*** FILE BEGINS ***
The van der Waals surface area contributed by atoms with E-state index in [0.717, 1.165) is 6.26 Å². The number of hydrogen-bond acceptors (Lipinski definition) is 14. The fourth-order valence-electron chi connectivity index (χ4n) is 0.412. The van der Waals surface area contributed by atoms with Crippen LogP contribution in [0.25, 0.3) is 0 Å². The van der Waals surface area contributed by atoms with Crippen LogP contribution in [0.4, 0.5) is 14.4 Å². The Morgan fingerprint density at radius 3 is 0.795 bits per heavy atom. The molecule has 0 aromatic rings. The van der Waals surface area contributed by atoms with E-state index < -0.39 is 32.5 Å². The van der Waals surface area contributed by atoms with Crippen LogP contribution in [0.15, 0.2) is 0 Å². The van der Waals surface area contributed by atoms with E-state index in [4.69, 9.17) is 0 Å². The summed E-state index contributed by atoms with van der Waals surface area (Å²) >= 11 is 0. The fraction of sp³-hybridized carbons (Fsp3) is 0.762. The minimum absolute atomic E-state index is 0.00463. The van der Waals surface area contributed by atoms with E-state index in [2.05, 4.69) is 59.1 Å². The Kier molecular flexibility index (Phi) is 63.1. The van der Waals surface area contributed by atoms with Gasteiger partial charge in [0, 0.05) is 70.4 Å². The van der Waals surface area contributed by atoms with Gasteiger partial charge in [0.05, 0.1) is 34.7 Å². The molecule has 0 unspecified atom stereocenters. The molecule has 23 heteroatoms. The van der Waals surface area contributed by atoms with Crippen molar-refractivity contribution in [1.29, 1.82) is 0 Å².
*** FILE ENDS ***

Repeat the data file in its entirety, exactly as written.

The van der Waals surface area contributed by atoms with E-state index in [0.717, 1.165) is 6.26 Å². The number of hydrogen-bond acceptors (Lipinski definition) is 14. The fourth-order valence-electron chi connectivity index (χ4n) is 0.412. The van der Waals surface area contributed by atoms with Crippen LogP contribution in [0.25, 0.3) is 0 Å². The van der Waals surface area contributed by atoms with Crippen LogP contribution in [0.4, 0.5) is 14.4 Å². The Morgan fingerprint density at radius 3 is 0.795 bits per heavy atom. The molecule has 0 aromatic rings. The van der Waals surface area contributed by atoms with E-state index < -0.39 is 32.5 Å². The van der Waals surface area contributed by atoms with Crippen LogP contribution in [0.15, 0.2) is 0 Å². The van der Waals surface area contributed by atoms with E-state index in [4.69, 9.17) is 0 Å². The summed E-state index contributed by atoms with van der Waals surface area (Å²) >= 11 is 0. The fraction of sp³-hybridized carbons (Fsp3) is 0.762. The minimum absolute atomic E-state index is 0.00463. The van der Waals surface area contributed by atoms with E-state index in [2.05, 4.69) is 59.1 Å². The Kier molecular flexibility index (Phi) is 63.1. The van der Waals surface area contributed by atoms with Gasteiger partial charge in [0, 0.05) is 70.4 Å². The van der Waals surface area contributed by atoms with Gasteiger partial charge in [0.05, 0.1) is 34.7 Å². The molecule has 0 unspecified atom stereocenters. The molecule has 23 heteroatoms. The van der Waals surface area contributed by atoms with Crippen molar-refractivity contribution in [1.29, 1.82) is 0 Å².